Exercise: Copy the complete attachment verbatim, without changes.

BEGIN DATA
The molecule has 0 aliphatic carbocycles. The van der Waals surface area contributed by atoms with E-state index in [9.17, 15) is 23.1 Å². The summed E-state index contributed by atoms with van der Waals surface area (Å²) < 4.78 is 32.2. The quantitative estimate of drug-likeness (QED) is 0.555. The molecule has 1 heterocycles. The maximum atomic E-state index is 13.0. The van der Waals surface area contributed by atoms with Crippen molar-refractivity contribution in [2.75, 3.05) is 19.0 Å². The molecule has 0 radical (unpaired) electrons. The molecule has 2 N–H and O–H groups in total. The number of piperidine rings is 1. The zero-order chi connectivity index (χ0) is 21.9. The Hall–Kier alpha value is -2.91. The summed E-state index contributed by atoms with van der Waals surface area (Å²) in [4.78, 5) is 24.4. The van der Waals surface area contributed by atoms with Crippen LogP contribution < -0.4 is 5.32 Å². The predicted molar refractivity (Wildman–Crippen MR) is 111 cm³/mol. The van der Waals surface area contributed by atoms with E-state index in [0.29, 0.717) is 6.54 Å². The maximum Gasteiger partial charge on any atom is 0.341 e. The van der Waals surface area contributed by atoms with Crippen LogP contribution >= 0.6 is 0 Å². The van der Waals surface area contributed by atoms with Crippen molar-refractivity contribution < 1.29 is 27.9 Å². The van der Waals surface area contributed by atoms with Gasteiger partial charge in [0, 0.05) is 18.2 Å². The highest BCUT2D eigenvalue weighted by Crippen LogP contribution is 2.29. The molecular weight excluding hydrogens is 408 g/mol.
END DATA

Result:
The molecule has 0 aliphatic carbocycles. The van der Waals surface area contributed by atoms with E-state index in [9.17, 15) is 23.1 Å². The summed E-state index contributed by atoms with van der Waals surface area (Å²) < 4.78 is 32.2. The quantitative estimate of drug-likeness (QED) is 0.555. The molecule has 1 heterocycles. The maximum atomic E-state index is 13.0. The van der Waals surface area contributed by atoms with Crippen molar-refractivity contribution in [2.75, 3.05) is 19.0 Å². The molecule has 0 radical (unpaired) electrons. The molecule has 2 N–H and O–H groups in total. The number of piperidine rings is 1. The zero-order chi connectivity index (χ0) is 21.9. The Hall–Kier alpha value is -2.91. The summed E-state index contributed by atoms with van der Waals surface area (Å²) in [4.78, 5) is 24.4. The van der Waals surface area contributed by atoms with Crippen LogP contribution < -0.4 is 5.32 Å². The predicted molar refractivity (Wildman–Crippen MR) is 111 cm³/mol. The van der Waals surface area contributed by atoms with E-state index in [0.29, 0.717) is 6.54 Å². The maximum Gasteiger partial charge on any atom is 0.341 e. The van der Waals surface area contributed by atoms with Crippen LogP contribution >= 0.6 is 0 Å². The van der Waals surface area contributed by atoms with Crippen molar-refractivity contribution < 1.29 is 27.9 Å². The van der Waals surface area contributed by atoms with Gasteiger partial charge in [0, 0.05) is 18.2 Å². The highest BCUT2D eigenvalue weighted by Crippen LogP contribution is 2.29. The molecular weight excluding hydrogens is 408 g/mol.